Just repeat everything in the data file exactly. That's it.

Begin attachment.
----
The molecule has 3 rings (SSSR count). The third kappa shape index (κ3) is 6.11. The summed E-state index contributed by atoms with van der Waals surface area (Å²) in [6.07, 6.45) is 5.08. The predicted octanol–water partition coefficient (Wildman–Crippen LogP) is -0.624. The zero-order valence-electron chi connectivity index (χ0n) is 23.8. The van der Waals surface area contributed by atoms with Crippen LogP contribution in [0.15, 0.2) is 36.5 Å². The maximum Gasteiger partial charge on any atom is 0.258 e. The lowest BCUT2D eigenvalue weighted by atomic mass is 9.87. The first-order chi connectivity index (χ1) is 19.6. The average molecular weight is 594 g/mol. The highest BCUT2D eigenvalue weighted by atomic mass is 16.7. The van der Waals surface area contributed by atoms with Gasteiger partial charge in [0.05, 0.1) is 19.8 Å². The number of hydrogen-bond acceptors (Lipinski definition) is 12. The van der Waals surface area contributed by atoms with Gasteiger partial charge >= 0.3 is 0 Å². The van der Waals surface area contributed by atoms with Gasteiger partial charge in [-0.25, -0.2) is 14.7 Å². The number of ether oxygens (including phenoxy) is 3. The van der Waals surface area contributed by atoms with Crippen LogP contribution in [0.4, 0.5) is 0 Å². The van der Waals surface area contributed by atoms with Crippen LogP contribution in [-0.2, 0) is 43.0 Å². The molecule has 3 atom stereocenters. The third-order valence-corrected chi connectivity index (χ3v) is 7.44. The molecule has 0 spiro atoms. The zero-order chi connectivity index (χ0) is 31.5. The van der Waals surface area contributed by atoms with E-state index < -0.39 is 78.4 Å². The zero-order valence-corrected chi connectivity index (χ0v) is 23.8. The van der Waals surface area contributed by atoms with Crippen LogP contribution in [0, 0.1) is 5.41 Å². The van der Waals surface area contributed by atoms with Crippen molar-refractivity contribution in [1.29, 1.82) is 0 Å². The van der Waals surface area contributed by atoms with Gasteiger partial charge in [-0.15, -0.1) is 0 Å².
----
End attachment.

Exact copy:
The molecule has 3 rings (SSSR count). The third kappa shape index (κ3) is 6.11. The summed E-state index contributed by atoms with van der Waals surface area (Å²) in [6.07, 6.45) is 5.08. The predicted octanol–water partition coefficient (Wildman–Crippen LogP) is -0.624. The zero-order valence-electron chi connectivity index (χ0n) is 23.8. The van der Waals surface area contributed by atoms with Crippen LogP contribution in [0.15, 0.2) is 36.5 Å². The maximum Gasteiger partial charge on any atom is 0.258 e. The lowest BCUT2D eigenvalue weighted by atomic mass is 9.87. The first-order chi connectivity index (χ1) is 19.6. The average molecular weight is 594 g/mol. The highest BCUT2D eigenvalue weighted by atomic mass is 16.7. The van der Waals surface area contributed by atoms with Gasteiger partial charge in [0.05, 0.1) is 19.8 Å². The number of hydrogen-bond acceptors (Lipinski definition) is 12. The van der Waals surface area contributed by atoms with Gasteiger partial charge >= 0.3 is 0 Å². The van der Waals surface area contributed by atoms with Gasteiger partial charge in [-0.25, -0.2) is 14.7 Å². The number of ether oxygens (including phenoxy) is 3. The van der Waals surface area contributed by atoms with Crippen LogP contribution in [0.4, 0.5) is 0 Å². The van der Waals surface area contributed by atoms with Crippen LogP contribution in [-0.2, 0) is 43.0 Å². The molecule has 3 atom stereocenters. The third-order valence-corrected chi connectivity index (χ3v) is 7.44. The molecule has 0 spiro atoms. The zero-order chi connectivity index (χ0) is 31.5. The van der Waals surface area contributed by atoms with E-state index < -0.39 is 78.4 Å². The zero-order valence-corrected chi connectivity index (χ0v) is 23.8. The van der Waals surface area contributed by atoms with Crippen LogP contribution in [0, 0.1) is 5.41 Å². The van der Waals surface area contributed by atoms with Crippen molar-refractivity contribution in [1.29, 1.82) is 0 Å². The van der Waals surface area contributed by atoms with Gasteiger partial charge in [-0.15, -0.1) is 0 Å².